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Progression of the Bi-Directional Hydrofoil

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Re: Progression of the Bi-Directional Hydrofoil

Postby SupaEZ » Fri Jan 03, 2014 1:58 pm

Hawaiis wrote:They will have problem even putting their feet in the strap with a floaty surfboard.
It is very easy to learn to put your feet in the straps of a 2 1/4 inch thick surfboard

Straps do not need to be tight at all.....make them easy to get in

Straps on TT are adjusted very different than on surfboards

The planet earth... has more surfers than wakeboarders

It still amazes me that most people are being instructed how to kiteboard (TT) instead of kitesurf

Just my 2 straps cents :wink:

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Re: Progression of the Bi-Directional Hydrofoil

Postby Peter_Frank » Fri Jan 03, 2014 9:51 pm

Hawaiis wrote:They will have problem even putting their feet in the strap with a floaty surfboard., their body will twist and turn, they can not even get in the starting position without a lots of energy to push the board into the water to edge. I remember those windsurfing days, waterstarting was the steepest learning curve of all the sports that I have tried. If only windsurfing have twin tips, they would still be around today.
I think that is utter nonsense (the last part about windsurf twin tips) :o

At least, I dont understand it at all I must say...

Edging is the worst ENEMY of everything connected to good skills and technique IMO.

A reminiscence from wakeboarding (which does not exist around here really), and fine for freestyle, but a no no for good surfing and sailing technique.

You "fight" the elements in a wrong way, and instead of changing the kite power into speed or glide only, you change it into loss too (spray), and you ride on a hairy knifes edge between disaster (losing your edge) and no speed (too much edging).

Whereas with a directional you ride without fighting anything - just let the kite pull and off it goes by itself.
You can put "pressure" on the board - meaning on the fins or hydrofoil, which translates into speed or jumps, but if you are edging, you are doing something completely wrong typically :x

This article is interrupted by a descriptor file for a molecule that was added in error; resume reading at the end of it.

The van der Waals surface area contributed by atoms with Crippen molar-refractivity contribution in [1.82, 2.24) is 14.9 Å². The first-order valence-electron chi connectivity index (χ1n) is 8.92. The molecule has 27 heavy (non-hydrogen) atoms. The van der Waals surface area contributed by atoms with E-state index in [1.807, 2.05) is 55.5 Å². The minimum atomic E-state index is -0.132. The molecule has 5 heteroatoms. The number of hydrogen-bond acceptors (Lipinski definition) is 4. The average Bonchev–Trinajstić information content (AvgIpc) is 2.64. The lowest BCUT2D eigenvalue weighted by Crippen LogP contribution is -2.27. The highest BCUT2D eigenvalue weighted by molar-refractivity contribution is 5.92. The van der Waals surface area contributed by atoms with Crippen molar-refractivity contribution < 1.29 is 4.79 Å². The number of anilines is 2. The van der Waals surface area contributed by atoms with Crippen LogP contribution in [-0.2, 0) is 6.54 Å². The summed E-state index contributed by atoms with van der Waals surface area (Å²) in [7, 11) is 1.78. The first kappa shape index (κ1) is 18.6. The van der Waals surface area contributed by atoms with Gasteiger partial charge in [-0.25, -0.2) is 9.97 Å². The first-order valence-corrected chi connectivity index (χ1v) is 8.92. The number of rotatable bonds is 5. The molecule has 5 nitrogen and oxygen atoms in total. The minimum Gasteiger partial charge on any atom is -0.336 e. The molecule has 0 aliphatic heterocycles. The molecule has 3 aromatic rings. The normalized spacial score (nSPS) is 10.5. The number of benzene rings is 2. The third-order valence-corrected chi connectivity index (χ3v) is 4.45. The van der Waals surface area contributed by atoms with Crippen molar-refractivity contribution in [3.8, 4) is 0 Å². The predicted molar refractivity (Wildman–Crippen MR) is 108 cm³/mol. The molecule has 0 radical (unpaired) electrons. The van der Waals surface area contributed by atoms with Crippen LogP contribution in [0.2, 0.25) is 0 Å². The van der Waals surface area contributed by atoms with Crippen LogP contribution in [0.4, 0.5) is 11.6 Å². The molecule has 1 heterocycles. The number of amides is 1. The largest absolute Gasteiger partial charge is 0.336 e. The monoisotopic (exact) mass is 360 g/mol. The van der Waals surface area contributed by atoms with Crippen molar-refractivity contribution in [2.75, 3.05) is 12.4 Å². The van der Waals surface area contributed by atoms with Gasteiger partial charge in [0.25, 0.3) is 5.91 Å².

I've seen so many mediocre (most all kitesurfers are mediocre seen in a wide perspective) kitesurfers, who are quite good and have ridden TT's for years.

Then they want to start up on a kitesurf waveboard, and try and try - and end up ditching and selling it :(

Simply because they had gotten so stuck into the "bad habits" from TwinTips :roll:

Most have finally find their way though, years later again, as they WANT to ride directionals and can see all the advantages and fun in waves especially - so my advice, and what many also does, is to get a kitesurf waveboard, take the straps off - and now they are forced to ride "correctly" and learn to glide, to use the fins, to use the edges, to use the full board !

The problem if they got straps, is they will ride just like on their TT, which is totally useless - the board will bounce up and down, it will slide and jump out of the water, etc etc.

This will be "cured" quite fast when learning strapless - and then they can use straps again when learned to ride correct :thumb: (and almost everybody does this, straps again, and a small part prefer to ride strapless in some conditions of course)

Some NEVER get into riding directionals, because they are so stuck in this TT "rut", and can not change.
Really a shame, as many WANT to, but can not do it :(

So the edging (and pressure on the back foot too) part is one of the worst enemys of good riding IMO, and why many does not learn to ride directionals, EVER :cry:


Those who has never kitesurfed - and start on a directional board, will get up riding way faster it seems, thus have an even steeper learning curve, as RIDING without too much kitepower is the name of the game for learning things.